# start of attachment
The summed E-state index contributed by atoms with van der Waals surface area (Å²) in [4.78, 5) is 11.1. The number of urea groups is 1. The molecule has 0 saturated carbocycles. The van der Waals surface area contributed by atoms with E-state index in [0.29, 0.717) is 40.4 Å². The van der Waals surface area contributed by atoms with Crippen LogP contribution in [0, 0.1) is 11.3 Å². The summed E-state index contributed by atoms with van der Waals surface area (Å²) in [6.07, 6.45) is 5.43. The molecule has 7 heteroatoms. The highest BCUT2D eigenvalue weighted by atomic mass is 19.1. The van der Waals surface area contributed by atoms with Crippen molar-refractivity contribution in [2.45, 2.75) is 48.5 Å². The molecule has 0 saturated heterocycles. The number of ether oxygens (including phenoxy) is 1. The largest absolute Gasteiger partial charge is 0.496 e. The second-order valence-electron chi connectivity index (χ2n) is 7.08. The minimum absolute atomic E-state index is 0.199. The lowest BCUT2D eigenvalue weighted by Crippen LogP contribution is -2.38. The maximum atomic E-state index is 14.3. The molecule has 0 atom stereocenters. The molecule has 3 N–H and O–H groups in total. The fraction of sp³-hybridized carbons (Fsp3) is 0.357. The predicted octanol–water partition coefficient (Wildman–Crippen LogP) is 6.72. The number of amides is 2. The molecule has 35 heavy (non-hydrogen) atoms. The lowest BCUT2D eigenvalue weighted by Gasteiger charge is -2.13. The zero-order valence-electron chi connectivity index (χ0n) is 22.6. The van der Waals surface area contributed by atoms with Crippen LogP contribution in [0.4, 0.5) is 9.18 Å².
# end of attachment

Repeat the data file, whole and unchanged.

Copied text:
The summed E-state index contributed by atoms with van der Waals surface area (Å²) in [4.78, 5) is 11.1. The number of urea groups is 1. The molecule has 0 saturated carbocycles. The van der Waals surface area contributed by atoms with E-state index in [0.29, 0.717) is 40.4 Å². The van der Waals surface area contributed by atoms with Crippen LogP contribution in [0, 0.1) is 11.3 Å². The summed E-state index contributed by atoms with van der Waals surface area (Å²) in [6.07, 6.45) is 5.43. The molecule has 7 heteroatoms. The highest BCUT2D eigenvalue weighted by atomic mass is 19.1. The van der Waals surface area contributed by atoms with Crippen molar-refractivity contribution in [2.45, 2.75) is 48.5 Å². The molecule has 0 saturated heterocycles. The number of ether oxygens (including phenoxy) is 1. The largest absolute Gasteiger partial charge is 0.496 e. The second-order valence-electron chi connectivity index (χ2n) is 7.08. The minimum absolute atomic E-state index is 0.199. The lowest BCUT2D eigenvalue weighted by Crippen LogP contribution is -2.38. The maximum atomic E-state index is 14.3. The molecule has 0 atom stereocenters. The molecule has 3 N–H and O–H groups in total. The fraction of sp³-hybridized carbons (Fsp3) is 0.357. The predicted octanol–water partition coefficient (Wildman–Crippen LogP) is 6.72. The number of amides is 2. The molecule has 35 heavy (non-hydrogen) atoms. The lowest BCUT2D eigenvalue weighted by Gasteiger charge is -2.13. The zero-order valence-electron chi connectivity index (χ0n) is 22.6. The van der Waals surface area contributed by atoms with Crippen LogP contribution in [0.4, 0.5) is 9.18 Å².